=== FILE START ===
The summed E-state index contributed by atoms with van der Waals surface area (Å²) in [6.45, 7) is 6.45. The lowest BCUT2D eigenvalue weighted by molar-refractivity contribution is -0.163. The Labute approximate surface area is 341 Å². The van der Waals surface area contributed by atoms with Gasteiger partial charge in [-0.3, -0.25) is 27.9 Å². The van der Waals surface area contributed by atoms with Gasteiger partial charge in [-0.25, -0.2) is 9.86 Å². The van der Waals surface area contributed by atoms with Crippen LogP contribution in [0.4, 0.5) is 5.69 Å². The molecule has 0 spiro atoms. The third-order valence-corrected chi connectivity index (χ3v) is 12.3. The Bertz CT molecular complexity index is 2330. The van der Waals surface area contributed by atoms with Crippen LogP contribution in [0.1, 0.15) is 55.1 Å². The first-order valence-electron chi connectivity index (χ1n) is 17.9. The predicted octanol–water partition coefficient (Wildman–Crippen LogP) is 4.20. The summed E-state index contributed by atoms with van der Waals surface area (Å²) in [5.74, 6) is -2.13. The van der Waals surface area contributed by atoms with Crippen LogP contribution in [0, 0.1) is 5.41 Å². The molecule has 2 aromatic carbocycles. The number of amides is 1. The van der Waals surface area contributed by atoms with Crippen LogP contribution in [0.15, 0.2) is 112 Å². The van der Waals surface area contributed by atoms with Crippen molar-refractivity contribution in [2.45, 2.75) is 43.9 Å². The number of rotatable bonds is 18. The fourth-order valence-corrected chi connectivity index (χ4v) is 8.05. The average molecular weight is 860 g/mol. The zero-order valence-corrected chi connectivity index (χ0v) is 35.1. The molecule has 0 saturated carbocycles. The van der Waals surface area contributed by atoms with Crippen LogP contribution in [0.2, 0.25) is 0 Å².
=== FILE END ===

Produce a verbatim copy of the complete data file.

The summed E-state index contributed by atoms with van der Waals surface area (Å²) in [6.45, 7) is 6.45. The lowest BCUT2D eigenvalue weighted by molar-refractivity contribution is -0.163. The Labute approximate surface area is 341 Å². The van der Waals surface area contributed by atoms with Gasteiger partial charge in [-0.3, -0.25) is 27.9 Å². The van der Waals surface area contributed by atoms with Gasteiger partial charge in [-0.25, -0.2) is 9.86 Å². The van der Waals surface area contributed by atoms with Crippen LogP contribution in [0.4, 0.5) is 5.69 Å². The molecule has 0 spiro atoms. The third-order valence-corrected chi connectivity index (χ3v) is 12.3. The Bertz CT molecular complexity index is 2330. The van der Waals surface area contributed by atoms with Crippen LogP contribution in [0.1, 0.15) is 55.1 Å². The first-order valence-electron chi connectivity index (χ1n) is 17.9. The predicted octanol–water partition coefficient (Wildman–Crippen LogP) is 4.20. The summed E-state index contributed by atoms with van der Waals surface area (Å²) in [5.74, 6) is -2.13. The van der Waals surface area contributed by atoms with Crippen LogP contribution in [0, 0.1) is 5.41 Å². The molecule has 2 aromatic carbocycles. The number of amides is 1. The van der Waals surface area contributed by atoms with Crippen LogP contribution in [0.15, 0.2) is 112 Å². The van der Waals surface area contributed by atoms with Crippen molar-refractivity contribution in [2.45, 2.75) is 43.9 Å². The number of rotatable bonds is 18. The fourth-order valence-corrected chi connectivity index (χ4v) is 8.05. The average molecular weight is 860 g/mol. The zero-order valence-corrected chi connectivity index (χ0v) is 35.1. The molecule has 0 saturated carbocycles. The van der Waals surface area contributed by atoms with Crippen LogP contribution in [0.2, 0.25) is 0 Å².